The opinion of the court was delivered by: Richard W. Roberts United States District Judge
MEMORANDUM OPINION AND ORDER
Petitioner Curtis Allen Moore, Jr., filed a motion to vacate his sentence under 28 U.S.C. § 2255 or, in the alternative, to conduct an evidentiary hearing, arguing that his counsel provided ineffective assistance, the court misunderstood its discretion to depart from the criminal history category calculation, and the sentencing was unconstitutional in light of United States v. Booker, 543 U.S. 220 (2005). The government opposes Moore's motion to vacate his sentence, but requests an evidentiary hearing on whether Moore's attorney failed to appeal when requested. Moore has failed to substantiate most of his claims, and they warrant no hearing or relief. However, because Moore has alleged facts that may entitle him to relief on the issue of whether his attorney failed to file an appeal despite Moore's requests, Moore is entitled to an evidentiary hearing on that issue. In addition, because the court materially misperceived its sentencing discretion, Moore's sentence will be vacated and he will be resentenced.
Moore sold cocaine base ("crack") to undercover police officers on four occasions before his arrest. (Presentence Investigation Report ("PSR") ¶¶ 6-9.) Law enforcement agents also searched Moore's residence and vehicle and recovered additional crack, a loaded revolver, and drug paraphernalia. (Id. ¶¶ 11, 12, 14.) The weight of all of the crack totaled 267.3 grams. (Id. ¶ 15.) Moore was indicted on five counts. The first three counts each charged unlawful distribution of five grams or more of cocaine base. Count 4 charged unlawful distribution of 50 grams or more of cocaine base, and Count 5 charged unlawful distribution of 50 grams or more of cocaine base within 1000 feet of Takoma*fn1 Elementary School.
Moore entered a plea agreement with the government. (Gov't Opp'n at 3.) In the plea agreement, Moore agreed to plead guilty to Count 5, acknowledged that he would be treated as a career offender with an enhanced offense level of 37 and a criminal history category of VI under the U.S. Sentencing Guidelines, and agreed not to seek any downward departures from the guidelines. (Pet'r Mem. in Support of § 2255 ("Pet'r Mem."), Ex. 10 ("Plea Agreement") ¶¶ 1, 3, 22.) The government agreed to dismiss the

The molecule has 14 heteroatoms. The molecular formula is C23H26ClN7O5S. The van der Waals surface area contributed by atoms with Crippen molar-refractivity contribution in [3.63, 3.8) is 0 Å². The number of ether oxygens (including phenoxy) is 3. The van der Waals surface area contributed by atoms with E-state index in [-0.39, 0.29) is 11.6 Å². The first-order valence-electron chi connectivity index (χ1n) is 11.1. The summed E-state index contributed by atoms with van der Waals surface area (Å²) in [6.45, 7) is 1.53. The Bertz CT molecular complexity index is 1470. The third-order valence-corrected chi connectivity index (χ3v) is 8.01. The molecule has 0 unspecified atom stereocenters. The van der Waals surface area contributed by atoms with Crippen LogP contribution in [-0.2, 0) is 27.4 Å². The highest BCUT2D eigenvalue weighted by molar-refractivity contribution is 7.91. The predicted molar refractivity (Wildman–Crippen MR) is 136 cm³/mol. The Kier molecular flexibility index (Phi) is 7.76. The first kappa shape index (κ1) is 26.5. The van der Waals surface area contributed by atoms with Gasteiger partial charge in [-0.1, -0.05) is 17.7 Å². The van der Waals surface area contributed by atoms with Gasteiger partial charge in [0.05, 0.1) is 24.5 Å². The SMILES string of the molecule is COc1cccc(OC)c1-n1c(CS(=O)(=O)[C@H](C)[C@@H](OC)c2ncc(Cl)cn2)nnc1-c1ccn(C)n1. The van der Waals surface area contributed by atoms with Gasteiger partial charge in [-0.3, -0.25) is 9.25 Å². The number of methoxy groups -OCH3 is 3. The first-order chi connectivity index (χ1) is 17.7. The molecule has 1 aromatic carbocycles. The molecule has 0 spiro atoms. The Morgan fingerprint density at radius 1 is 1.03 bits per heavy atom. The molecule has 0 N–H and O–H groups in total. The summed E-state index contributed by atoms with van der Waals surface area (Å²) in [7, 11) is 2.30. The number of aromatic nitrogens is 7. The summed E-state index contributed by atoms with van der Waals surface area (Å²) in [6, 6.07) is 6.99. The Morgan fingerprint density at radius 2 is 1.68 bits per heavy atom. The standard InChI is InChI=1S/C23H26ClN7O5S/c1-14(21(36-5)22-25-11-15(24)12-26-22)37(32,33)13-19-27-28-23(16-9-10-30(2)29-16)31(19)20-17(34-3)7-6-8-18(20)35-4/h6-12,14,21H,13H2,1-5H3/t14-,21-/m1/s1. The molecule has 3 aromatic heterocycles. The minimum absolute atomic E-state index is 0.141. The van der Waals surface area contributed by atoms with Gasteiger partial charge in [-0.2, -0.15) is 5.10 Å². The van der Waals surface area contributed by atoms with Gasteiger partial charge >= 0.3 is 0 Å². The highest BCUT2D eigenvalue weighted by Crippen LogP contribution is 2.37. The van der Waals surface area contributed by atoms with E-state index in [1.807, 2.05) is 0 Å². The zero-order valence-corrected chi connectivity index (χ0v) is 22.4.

remaining four counts, to file a downward departure motion under § 5K1.1 of the sentencing guidelines if Moore provided substantial assistance in investigating or prosecuting other offenders, to not file papers that would double Count 5's mandatory minimum sentence under 21 U.S.C. § 841(b)(1)(A), to not file any charges pertaining to the recovered firearm, and to consent to a three-level reduction of Moore's offense level for pleading guilty. (Id. ¶¶ 15, 16, 19, 22.) Moore pled guilty to Count 5 at a plea hearing in which the court conducted an extensive colloquy as required by Rule 11 of the Federal Rules of Criminal Procedure. The court found Moore's guilty plea voluntary and accepted the plea. (Pet'r Mem., Ex. 2 ("Plea Hrg. Tr.") at 31.) Moore was detained pending sentencing.
The PSR did classify Moore as a career offender under the sentencing guidelines. (PSR ¶ 27.) That resulted in a total offense level of 34 after a three-point reduction for pleading guilty and a criminal history category of VI, yielding a sentencing guidelines range of 262 to 327 months in prison. (Id. ¶¶ 27-28, 36, 59.) The government did not file a motion to depart under § 5K1.1 because the petitioner, while not at fault, did not provide substantial assistance. (Pet'r Mem., Ex. 1 ("Sent. Tr.") at 8.) Moore was sentenced in 2002 to 262 months of imprisonment. (Id. at 23.) Moore claims that after sentencing, he instructed his attorney, William Gregory Spencer, to file an appeal immediately and that his mother also made this request at a later meeting. (Pet'r Grounds & Supporting Facts for § 2255 Habeas Review ("Pet'r Grounds") at 1.) However, Spencer denies that Moore asked him to appeal. (Gov't Opp'n at
15.) Spencer says he did later speak with Moore's mother, advised her that there was no appealable issue, and said that Moore should contact Spencer if Moore wanted to appeal. (Id.) Spencer reports he did not receive any further contact from Moore and did not file an appeal. (Id.)